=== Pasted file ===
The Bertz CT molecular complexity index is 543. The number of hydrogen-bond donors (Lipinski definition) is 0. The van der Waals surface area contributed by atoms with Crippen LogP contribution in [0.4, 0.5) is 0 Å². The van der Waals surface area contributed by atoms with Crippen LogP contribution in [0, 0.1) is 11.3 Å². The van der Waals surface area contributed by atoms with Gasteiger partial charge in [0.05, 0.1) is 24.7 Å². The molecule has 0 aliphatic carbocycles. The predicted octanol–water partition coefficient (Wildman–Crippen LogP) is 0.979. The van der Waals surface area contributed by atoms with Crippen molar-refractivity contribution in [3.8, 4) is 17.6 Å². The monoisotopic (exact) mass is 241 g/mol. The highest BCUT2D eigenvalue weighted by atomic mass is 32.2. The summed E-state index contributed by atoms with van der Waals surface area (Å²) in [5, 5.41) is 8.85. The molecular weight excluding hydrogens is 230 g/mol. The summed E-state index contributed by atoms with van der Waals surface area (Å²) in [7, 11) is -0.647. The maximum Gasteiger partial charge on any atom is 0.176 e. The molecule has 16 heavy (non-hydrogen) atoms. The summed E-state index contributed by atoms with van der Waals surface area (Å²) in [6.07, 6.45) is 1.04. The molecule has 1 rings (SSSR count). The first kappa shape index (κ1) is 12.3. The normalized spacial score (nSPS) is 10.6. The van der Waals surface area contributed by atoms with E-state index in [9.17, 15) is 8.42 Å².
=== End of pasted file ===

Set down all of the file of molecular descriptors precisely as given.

The Bertz CT molecular complexity index is 543. The number of hydrogen-bond donors (Lipinski definition) is 0. The van der Waals surface area contributed by atoms with Crippen LogP contribution in [0.4, 0.5) is 0 Å². The van der Waals surface area contributed by atoms with Crippen LogP contribution in [0, 0.1) is 11.3 Å². The van der Waals surface area contributed by atoms with Gasteiger partial charge in [0.05, 0.1) is 24.7 Å². The molecule has 0 aliphatic carbocycles. The predicted octanol–water partition coefficient (Wildman–Crippen LogP) is 0.979. The van der Waals surface area contributed by atoms with Crippen molar-refractivity contribution in [3.8, 4) is 17.6 Å². The monoisotopic (exact) mass is 241 g/mol. The highest BCUT2D eigenvalue weighted by atomic mass is 32.2. The summed E-state index contributed by atoms with van der Waals surface area (Å²) in [5, 5.41) is 8.85. The molecular weight excluding hydrogens is 230 g/mol. The summed E-state index contributed by atoms with van der Waals surface area (Å²) in [7, 11) is -0.647. The maximum Gasteiger partial charge on any atom is 0.176 e. The molecule has 16 heavy (non-hydrogen) atoms. The summed E-state index contributed by atoms with van der Waals surface area (Å²) in [6.07, 6.45) is 1.04. The molecule has 1 rings (SSSR count). The first kappa shape index (κ1) is 12.3. The normalized spacial score (nSPS) is 10.6. The van der Waals surface area contributed by atoms with E-state index in [9.17, 15) is 8.42 Å².